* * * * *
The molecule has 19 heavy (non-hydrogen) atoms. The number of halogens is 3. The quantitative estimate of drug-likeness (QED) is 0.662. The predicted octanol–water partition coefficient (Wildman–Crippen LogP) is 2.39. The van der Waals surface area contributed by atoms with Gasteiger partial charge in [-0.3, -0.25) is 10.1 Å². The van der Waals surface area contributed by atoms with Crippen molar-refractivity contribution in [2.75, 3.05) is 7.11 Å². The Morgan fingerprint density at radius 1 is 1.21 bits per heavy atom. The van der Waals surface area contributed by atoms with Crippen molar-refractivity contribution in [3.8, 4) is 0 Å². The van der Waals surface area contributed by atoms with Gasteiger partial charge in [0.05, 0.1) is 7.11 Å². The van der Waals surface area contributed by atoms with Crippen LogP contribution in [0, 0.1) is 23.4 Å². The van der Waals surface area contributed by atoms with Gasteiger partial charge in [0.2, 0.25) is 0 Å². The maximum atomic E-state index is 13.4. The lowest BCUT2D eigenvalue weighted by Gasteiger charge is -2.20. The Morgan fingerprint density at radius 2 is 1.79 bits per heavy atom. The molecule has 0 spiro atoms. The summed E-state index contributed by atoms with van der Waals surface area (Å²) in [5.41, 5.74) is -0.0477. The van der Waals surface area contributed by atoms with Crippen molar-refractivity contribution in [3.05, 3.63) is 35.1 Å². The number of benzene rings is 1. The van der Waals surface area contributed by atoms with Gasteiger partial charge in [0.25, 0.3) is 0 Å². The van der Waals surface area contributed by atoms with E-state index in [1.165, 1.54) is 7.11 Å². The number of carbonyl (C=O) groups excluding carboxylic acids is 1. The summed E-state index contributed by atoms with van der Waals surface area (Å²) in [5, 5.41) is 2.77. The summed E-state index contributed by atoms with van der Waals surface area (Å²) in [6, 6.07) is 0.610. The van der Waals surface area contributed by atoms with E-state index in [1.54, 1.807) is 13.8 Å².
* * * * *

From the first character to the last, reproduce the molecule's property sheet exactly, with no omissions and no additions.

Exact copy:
The molecule has 19 heavy (non-hydrogen) atoms. The number of halogens is 3. The quantitative estimate of drug-likeness (QED) is 0.662. The predicted octanol–water partition coefficient (Wildman–Crippen LogP) is 2.39. The van der Waals surface area contributed by atoms with Gasteiger partial charge in [-0.3, -0.25) is 10.1 Å². The van der Waals surface area contributed by atoms with Crippen molar-refractivity contribution in [2.75, 3.05) is 7.11 Å². The Morgan fingerprint density at radius 1 is 1.21 bits per heavy atom. The van der Waals surface area contributed by atoms with Crippen molar-refractivity contribution in [3.8, 4) is 0 Å². The van der Waals surface area contributed by atoms with Gasteiger partial charge in [0.05, 0.1) is 7.11 Å². The van der Waals surface area contributed by atoms with Crippen LogP contribution in [0, 0.1) is 23.4 Å². The van der Waals surface area contributed by atoms with Gasteiger partial charge in [0.2, 0.25) is 0 Å². The maximum atomic E-state index is 13.4. The lowest BCUT2D eigenvalue weighted by Gasteiger charge is -2.20. The Morgan fingerprint density at radius 2 is 1.79 bits per heavy atom. The molecule has 0 spiro atoms. The summed E-state index contributed by atoms with van der Waals surface area (Å²) in [5.41, 5.74) is -0.0477. The van der Waals surface area contributed by atoms with Crippen molar-refractivity contribution in [3.05, 3.63) is 35.1 Å². The number of benzene rings is 1. The van der Waals surface area contributed by atoms with Gasteiger partial charge in [0.25, 0.3) is 0 Å². The van der Waals surface area contributed by atoms with E-state index in [1.165, 1.54) is 7.11 Å². The number of carbonyl (C=O) groups excluding carboxylic acids is 1. The summed E-state index contributed by atoms with van der Waals surface area (Å²) in [5, 5.41) is 2.77. The summed E-state index contributed by atoms with van der Waals surface area (Å²) in [6, 6.07) is 0.610. The van der Waals surface area contributed by atoms with E-state index in [1.54, 1.807) is 13.8 Å².